Cirrhosis PP Week 4 Flashcards Preview

Primary Care 3 > Cirrhosis PP Week 4 > Flashcards

Flashcards in Cirrhosis PP Week 4 Deck (14)

what is cirrhosis

Late stage of progressive hepatic fibrosis: characterized by distortion of the hepatic architecture
– formation of regenerative nodules
– considered to be irreversible in its advanced stages, at
which point the only option may be liver transplantation


In earlier stages of cirrhosis

specific treatments aimed at the underlying cause of liver disease may improve or even reverse cirrhosis


major complications of decompensated cirrhosis

Variceal hemorrhage, Ascites, Spontaneous
bacterial peritonitis, Hepatic encephalopathy, Hepatocellular carcinoma, Hepatorenalsyndrome, Hepatopulmonarysyndrome


Risk factors for decompensation include

bleeding, alcohol intake, infection, medications, dehydration, constipation, obesity, portal vein thrombosis**, cardiomyopathy** (**= these complications alone are not considered to have decompensated cirrhosis)


many of the complications of cirrhosis are the result of portal hypertension, which

increased pressure within the venous portal system. It can lead to the formation of: venous
collaterals (varices), Circulatory abnormalities, Vascular abnormalities, Functional abnormalities biochemical
abnormalities (All contribute to the pathogenesis of ascites and other complications)


stages of hepatic encephalopathy

stage 1- personality changes
stage 2- lethargy, tremors, muscle twitching
stage 3- combative, violent
stage 4- coma


how does liver disease lead to varices

1. increased in intrahepatic vascular resistance d/t the architectual distortion and deficiency of nitric oxide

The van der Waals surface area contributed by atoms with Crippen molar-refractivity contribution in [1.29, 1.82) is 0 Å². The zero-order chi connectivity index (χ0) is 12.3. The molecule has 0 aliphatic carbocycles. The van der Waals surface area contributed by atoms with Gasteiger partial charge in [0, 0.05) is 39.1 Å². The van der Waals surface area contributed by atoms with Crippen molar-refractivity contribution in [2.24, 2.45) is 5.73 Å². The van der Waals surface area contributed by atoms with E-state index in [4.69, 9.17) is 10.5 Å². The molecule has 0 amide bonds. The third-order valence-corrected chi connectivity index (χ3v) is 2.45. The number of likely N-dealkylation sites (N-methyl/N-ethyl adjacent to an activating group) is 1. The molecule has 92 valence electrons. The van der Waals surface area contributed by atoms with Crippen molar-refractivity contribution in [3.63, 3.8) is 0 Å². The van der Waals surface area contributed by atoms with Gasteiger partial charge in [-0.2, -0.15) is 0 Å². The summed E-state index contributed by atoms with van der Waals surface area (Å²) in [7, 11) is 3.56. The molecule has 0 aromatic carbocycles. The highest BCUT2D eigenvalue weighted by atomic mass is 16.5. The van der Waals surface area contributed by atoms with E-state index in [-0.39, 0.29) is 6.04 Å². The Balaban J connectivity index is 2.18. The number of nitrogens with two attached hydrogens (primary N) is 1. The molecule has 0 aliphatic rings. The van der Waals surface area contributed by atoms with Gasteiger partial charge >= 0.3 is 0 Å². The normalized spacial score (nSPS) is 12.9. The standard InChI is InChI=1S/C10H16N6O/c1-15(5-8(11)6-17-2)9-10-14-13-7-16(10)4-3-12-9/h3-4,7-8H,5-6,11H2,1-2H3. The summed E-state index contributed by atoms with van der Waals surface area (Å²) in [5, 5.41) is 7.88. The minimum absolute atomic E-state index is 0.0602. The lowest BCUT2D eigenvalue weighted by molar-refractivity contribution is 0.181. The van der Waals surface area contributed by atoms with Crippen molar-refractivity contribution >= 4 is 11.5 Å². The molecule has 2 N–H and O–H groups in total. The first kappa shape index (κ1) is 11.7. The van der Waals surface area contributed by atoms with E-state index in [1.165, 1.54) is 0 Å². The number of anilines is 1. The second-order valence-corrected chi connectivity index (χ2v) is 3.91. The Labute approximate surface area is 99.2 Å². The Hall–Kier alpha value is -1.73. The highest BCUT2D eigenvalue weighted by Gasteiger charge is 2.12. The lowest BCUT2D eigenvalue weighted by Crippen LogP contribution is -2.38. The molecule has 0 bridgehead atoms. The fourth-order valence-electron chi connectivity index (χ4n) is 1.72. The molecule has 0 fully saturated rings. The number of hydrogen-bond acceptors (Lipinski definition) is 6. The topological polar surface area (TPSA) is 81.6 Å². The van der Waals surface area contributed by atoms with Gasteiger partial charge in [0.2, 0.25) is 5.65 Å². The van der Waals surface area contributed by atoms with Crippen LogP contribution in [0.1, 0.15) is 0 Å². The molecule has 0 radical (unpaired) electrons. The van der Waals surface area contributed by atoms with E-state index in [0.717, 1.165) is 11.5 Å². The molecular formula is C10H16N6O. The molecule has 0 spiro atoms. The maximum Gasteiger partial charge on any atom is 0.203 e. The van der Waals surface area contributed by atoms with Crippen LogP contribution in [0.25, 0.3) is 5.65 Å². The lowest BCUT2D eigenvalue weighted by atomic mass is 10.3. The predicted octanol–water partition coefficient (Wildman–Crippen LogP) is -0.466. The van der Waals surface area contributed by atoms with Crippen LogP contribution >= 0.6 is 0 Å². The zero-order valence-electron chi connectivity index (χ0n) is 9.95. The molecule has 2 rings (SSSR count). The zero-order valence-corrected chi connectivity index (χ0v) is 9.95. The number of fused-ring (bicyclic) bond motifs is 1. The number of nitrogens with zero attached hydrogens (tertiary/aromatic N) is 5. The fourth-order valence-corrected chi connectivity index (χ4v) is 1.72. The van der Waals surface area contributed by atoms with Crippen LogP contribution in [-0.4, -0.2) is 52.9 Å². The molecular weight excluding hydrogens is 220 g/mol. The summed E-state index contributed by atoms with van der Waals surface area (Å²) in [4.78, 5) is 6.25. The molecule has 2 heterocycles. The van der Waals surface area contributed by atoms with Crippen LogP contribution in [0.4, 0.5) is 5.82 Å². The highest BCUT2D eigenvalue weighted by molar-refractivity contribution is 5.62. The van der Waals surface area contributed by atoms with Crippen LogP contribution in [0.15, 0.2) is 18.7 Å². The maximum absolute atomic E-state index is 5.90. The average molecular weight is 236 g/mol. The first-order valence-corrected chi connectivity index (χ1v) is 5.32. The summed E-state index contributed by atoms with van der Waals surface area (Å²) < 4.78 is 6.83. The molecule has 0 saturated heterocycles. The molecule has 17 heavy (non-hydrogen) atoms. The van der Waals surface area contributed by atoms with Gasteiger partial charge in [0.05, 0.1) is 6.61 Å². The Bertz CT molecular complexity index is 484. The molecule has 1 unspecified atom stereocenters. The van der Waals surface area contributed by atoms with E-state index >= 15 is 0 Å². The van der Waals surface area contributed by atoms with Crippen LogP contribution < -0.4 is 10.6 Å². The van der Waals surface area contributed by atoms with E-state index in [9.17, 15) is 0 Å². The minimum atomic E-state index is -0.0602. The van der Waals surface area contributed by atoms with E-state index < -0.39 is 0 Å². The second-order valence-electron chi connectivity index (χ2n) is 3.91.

2. portal htn from inc. intrhepatic resistance (decreased outflow and splanchnic arterial vasodilation (increased inflow)
3. varices form in the esophagus and stomach by dilation of preexisting vessels and by active angiogenesis. they increase in size with severity of portal htn and can rupture and bleed when the pressure exceeds a maximal point


spontaneous bacterial peritonitis evaluation

do a tap- look at PMN, if greater than 250 assume bacterial peritonitis- start broad spectrum such as cefoxatime and also give albumin (on day 1 and day 3 if serum creatinine is greater than 1 and BUN greater than 30)



common but treatable complication of decompensated cirrhosis, its the translocation of bacteria and endotoxins from GI tract to peritoneal fluid, facilitated by impaired defensive mechanisms in cirrhotic patients


hepatorenal syndrome caused by

cirrhosis--> portal hypertension--> severe renal constriction--> hepatorenal syndorome.


hepatorenal syndrome easily recognized features

low mean arterial BP less than 80, hyponatremia, urinary sodium retention (low urinary sodium concentration), oliguria


treatment for hepatorenal syndrome

IV albumin, vasocontrictors i.e. midodrine plus octreotide, IV terlipressin


portal htn gastropathy

effects of portal htn- hematemesis/ melena (from esophogeal variceles), dilated abdominal veins (caput medusa), splenomegaly, ascites


hepatic hydrothorax

transudative pleural effusion usually greater than 500ml, aims of therapy is relieve sx and to prevent pulmonary complications (tx- duretics, lasix/ spironolactone)